Negotiating the Wild West of Private Rent in London

Claire Lamont describes the woes of renting accommodation in London when landlords have the whip hand in an ever tighter property market

I’ve been privately renting in London for four years now, and I’ve lived in three different houses. Almost all of my friends privately rent too. Until last week, I felt like an old-hand: pretty experienced at handling landlords, aware of my rights and responsibilities, and (of course) how the deposit safety scheme works.

But last week came an email from our agents: our landlord asking for a mammoth rent increase, one year into our three-year contract. If we can’t negotiate it down, we’ll have to move out and once again start a seemingly interminable cycle of new tenancies, with all the costs that entails – often up to £2000 in agents’ administrative fees.

This is not an exceptional situation. A generation of young London renters have weary tales from years of negotiating with unscrupulous landlords and sky-rocketing rent. And that rent sure feels out-of-control right now: an average increase of 5.6% in London last year,[1] but this average masks the more extreme cases, particularly in the inner London boroughs. In our area, Brixton, 2011–12 has seen a 15% increase in property prices, influencing a similar sharp rise in private rents.[2] There’s no end in sight – the National Housing Federation predicts an astonishing 19.8% leap in private sector rents nationwide over the next five years.

The knock-on effect of uncertainty

Obviously a bit of short-term rent pain is bearable. For most people, there is light at the end of the tunnel in the dream of one day owning your own home. Unfortunately, when you’re paying 40–50% of your take-home salary in rent – an unexceptional figure now for many young Londoners on average wages – the thought of saving any decent amount of money towards a steep deposit becomes an impossibility. Once you add in the price of a monthly Travelcard (which also increased by 6% last year, by the way), the chances of putting aside savings towards a deposit are minimal, however much we may want to. And this is played out in the statistics: according to research by Post Office Mortgages, the average age of a first-time buyer is now 35. In the early 1960s, it was just 23.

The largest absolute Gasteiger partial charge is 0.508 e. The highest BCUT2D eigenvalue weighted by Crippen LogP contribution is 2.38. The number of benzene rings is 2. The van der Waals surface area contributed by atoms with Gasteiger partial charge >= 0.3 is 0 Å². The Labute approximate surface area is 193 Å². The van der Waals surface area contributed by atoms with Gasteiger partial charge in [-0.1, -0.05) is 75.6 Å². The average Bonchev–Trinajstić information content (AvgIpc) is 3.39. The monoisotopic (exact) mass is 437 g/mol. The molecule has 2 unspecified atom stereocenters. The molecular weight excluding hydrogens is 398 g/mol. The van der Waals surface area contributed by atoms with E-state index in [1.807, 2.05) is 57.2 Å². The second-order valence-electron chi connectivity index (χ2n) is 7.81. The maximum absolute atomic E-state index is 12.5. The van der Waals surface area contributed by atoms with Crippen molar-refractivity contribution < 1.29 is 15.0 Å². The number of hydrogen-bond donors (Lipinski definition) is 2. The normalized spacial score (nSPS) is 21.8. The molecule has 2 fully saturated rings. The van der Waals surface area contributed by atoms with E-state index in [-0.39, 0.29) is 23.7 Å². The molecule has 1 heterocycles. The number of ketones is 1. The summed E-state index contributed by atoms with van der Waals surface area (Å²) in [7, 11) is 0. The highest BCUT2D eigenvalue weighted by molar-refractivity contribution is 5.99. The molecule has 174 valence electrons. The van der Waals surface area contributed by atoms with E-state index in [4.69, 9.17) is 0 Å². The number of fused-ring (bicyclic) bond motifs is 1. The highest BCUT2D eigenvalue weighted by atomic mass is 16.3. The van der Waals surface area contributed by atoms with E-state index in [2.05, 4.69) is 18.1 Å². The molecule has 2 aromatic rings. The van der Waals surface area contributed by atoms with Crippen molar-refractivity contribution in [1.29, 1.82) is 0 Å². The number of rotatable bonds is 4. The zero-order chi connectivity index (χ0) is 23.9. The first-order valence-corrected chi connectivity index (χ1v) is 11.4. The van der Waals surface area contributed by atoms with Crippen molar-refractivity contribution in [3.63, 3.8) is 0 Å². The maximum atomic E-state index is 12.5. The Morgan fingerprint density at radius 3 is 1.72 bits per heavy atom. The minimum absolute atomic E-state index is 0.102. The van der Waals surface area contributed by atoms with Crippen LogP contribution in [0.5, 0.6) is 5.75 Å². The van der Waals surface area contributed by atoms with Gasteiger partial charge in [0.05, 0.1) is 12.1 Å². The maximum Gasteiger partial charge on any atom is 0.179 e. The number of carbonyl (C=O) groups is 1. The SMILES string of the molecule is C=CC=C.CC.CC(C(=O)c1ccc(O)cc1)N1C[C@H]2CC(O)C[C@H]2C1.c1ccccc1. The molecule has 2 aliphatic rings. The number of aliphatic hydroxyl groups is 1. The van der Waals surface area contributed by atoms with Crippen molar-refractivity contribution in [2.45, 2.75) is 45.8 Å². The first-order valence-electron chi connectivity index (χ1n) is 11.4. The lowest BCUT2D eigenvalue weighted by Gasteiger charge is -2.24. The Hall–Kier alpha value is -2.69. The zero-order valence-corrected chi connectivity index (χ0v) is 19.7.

This isn’t just a problem for individual Londoners and an increasing number of families priced out of ever buying their own home: it is an issue that reverberates throughout society. One of the effects of long-term renting is the sense of insecurity engendered in tenants. It is hard to feel like you are laying down roots, or creating any kind of long-term life for yourself, if your rent can be increased or you can be asked to leave at almost any point.

It is also hard to build communities or a sense of belonging in an area when some residents are inevitably short-term, or feel at risk of being ‘moved on’ at any point. I love my area and feel a strong sense of place-loyalty; and yet this is worthless if I can be priced out of my street tomorrow.

Build more houses – or protect the tenants

I don’t want to be completely negative: young people are resourceful, and many are finding their own solutions, like purchasing buy-to-lets in other parts of the country while continuing to rent in London. And shared house-buying arrangements are becoming more common.

But what we actually need is for the Government to recognise this issue and commit to policy changes to address it. In the long term, of course, we really, really need more houses to be built (33,400 per year in the capital to meet demand).[3] This issue is at crisis point in the inner boroughs right now.

Most other European countries have laws ensuring medium- to long-term contracts and restricted rent increases.[4] We desperately need to provide greater protection and security for tenants in this country. We need to address the current standard tenancy contracts that leave tenants hopelessly vulnerable to unpredictable rent increases and unfair landlords.

If millions of us are going to face a lifetime of renting – which it looks like we are – then the Government and the Mayor of London need to move immediately to make that a bearable reality.